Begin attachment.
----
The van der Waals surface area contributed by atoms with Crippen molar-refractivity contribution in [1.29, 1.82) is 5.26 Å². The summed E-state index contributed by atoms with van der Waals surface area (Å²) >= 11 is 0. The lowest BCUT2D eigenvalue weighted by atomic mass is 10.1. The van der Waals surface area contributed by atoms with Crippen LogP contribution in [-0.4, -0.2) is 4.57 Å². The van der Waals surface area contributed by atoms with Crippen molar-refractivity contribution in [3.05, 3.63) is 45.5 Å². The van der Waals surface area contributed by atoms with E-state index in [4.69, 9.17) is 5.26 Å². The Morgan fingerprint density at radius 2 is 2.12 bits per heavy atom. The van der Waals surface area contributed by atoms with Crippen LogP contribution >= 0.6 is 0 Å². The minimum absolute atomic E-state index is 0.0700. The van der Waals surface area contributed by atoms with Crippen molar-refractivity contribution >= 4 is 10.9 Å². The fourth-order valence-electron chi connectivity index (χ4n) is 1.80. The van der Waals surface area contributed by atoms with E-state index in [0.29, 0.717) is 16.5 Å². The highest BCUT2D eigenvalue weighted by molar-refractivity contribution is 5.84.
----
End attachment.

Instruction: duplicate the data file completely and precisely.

The van der Waals surface area contributed by atoms with Crippen molar-refractivity contribution in [1.29, 1.82) is 5.26 Å². The summed E-state index contributed by atoms with van der Waals surface area (Å²) >= 11 is 0. The lowest BCUT2D eigenvalue weighted by atomic mass is 10.1. The van der Waals surface area contributed by atoms with Crippen LogP contribution in [-0.4, -0.2) is 4.57 Å². The van der Waals surface area contributed by atoms with Crippen molar-refractivity contribution in [3.05, 3.63) is 45.5 Å². The van der Waals surface area contributed by atoms with E-state index in [4.69, 9.17) is 5.26 Å². The Morgan fingerprint density at radius 2 is 2.12 bits per heavy atom. The van der Waals surface area contributed by atoms with Crippen LogP contribution >= 0.6 is 0 Å². The minimum absolute atomic E-state index is 0.0700. The van der Waals surface area contributed by atoms with Crippen molar-refractivity contribution >= 4 is 10.9 Å². The fourth-order valence-electron chi connectivity index (χ4n) is 1.80. The van der Waals surface area contributed by atoms with E-state index in [0.29, 0.717) is 16.5 Å². The highest BCUT2D eigenvalue weighted by molar-refractivity contribution is 5.84.